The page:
Why I Love What I Do. (And Why You Should Love What You Do Too!)

13 09 2011

I am pretty lucky. I have a business where I get to work with great people every day. As part of what I do, I am able to help my clients build wealth, grow their business into an appreciable asset, and reduce some of the stresses caused by various leadership challenges. The greatest blessing is doing what I love. Each day I get to utilize my talents to help make other people’s lives richer. But isn’t that what we all want?

Some of us get stuck in jobs that don’t make us happy. They can feel lost, trapped, or unmotivated. Their ability to shine with their true gifts are doused by the fear that doing anything different would lead to financial ruin. After all, we are all told how bad the economy is out there. What if you could put that fear aside for a moment? If you could do anything you wanted in life, what would you do? What is currently getting in your way?

These were all questions I faced over seven years ago before launching this company. That time was scary. After all, being on your own takes away any safety net that you have. To me, what was more important was doing what I wanted to do. What I could be the best at. I wanted to enjoy getting up every day and dealing with new challenges. This business has given me that opportunity and I am glad to have taken the risk. If you are in a position that is not fulfilling, there are things you can do to avoid feeling trapped. Making the effort and choosing your path can be the most rewarding thing, but only if you take the steps necessary to be successful.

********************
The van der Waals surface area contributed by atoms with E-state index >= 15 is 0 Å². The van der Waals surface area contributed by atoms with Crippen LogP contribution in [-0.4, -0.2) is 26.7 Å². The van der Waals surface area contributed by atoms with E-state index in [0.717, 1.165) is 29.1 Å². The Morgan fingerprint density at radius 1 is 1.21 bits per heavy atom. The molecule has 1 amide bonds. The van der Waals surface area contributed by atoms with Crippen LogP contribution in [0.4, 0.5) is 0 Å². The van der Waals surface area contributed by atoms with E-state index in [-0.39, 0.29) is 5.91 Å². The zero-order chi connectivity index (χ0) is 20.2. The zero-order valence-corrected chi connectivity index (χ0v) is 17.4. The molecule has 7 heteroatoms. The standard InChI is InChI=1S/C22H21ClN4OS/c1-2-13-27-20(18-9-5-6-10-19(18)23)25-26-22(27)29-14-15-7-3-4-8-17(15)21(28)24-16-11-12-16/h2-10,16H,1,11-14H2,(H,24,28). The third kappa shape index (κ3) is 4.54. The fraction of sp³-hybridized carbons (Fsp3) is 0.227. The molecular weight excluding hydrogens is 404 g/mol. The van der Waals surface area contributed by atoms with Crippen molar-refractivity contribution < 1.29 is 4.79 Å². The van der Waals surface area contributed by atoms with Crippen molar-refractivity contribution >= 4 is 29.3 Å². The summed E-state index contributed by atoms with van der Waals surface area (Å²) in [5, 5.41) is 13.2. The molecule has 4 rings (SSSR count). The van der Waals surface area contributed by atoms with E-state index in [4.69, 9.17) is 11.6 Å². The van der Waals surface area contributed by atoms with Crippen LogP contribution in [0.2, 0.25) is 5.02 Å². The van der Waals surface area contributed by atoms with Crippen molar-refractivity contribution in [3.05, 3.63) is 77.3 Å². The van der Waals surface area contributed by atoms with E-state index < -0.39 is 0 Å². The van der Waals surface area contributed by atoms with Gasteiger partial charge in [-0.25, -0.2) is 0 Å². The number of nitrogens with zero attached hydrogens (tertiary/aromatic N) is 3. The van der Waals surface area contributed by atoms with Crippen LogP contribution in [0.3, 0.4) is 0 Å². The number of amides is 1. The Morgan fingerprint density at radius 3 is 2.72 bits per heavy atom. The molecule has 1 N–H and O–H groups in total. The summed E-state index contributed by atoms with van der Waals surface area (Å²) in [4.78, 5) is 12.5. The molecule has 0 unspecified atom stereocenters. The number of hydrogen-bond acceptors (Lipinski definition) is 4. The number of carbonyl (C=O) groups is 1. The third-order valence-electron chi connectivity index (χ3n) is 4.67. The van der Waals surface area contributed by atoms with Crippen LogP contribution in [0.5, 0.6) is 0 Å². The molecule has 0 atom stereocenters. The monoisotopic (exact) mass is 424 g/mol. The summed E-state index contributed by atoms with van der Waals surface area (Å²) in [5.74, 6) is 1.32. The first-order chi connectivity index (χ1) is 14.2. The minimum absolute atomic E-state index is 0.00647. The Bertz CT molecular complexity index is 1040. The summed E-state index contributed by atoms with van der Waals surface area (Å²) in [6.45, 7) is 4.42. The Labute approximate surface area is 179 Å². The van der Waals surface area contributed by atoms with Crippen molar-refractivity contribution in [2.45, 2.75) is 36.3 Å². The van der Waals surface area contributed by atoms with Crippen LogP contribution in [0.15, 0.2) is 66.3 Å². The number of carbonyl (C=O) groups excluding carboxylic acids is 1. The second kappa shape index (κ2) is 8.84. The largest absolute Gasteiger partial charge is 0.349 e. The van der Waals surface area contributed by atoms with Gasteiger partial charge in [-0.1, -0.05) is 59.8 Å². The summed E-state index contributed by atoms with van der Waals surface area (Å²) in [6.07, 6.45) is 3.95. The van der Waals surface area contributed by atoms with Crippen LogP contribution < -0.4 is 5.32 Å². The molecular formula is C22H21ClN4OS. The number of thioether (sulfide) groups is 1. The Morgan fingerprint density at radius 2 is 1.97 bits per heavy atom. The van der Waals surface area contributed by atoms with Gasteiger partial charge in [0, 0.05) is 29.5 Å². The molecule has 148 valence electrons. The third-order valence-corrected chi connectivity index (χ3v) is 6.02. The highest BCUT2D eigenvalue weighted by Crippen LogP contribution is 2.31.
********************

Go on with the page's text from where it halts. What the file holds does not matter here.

1. Do a talent inventory – Know what you are the best at.  Figure out what you enjoy doing.
  2. Make it profitable – Just because you are good at something doesn’t mean it will be profitable.  Figure out how to make money doing what you love.  There’s enough starving artists out there and you shouldn’t be one of them.
  3. Have your plan – Know how you are going to find customers and how you are going to grow your business.  Failure to have a plan can leave you as an employee in your own company.  Seek ways to build wealth so your efforts can be multiplied.  This is the biggest challenge most small business owners face.
  4. Pursue life-long learning – Educate yourself.  Seek knowledge.  Grow your mental strengths.  There is a lot of free information out there, but don’t be afraid to pay for the right knowledge.
  5. Surround yourself with successful people – There is no shortage of people who will shoot down your dreams.  Find those who will lift you up and support you.  Join entrepreneur groups, mastermind groups, leadership groups, or mentor programs.  Find someone to help keep you on track and focused on your goals.  Learn from them to avoid mistakes that could cause you hardship.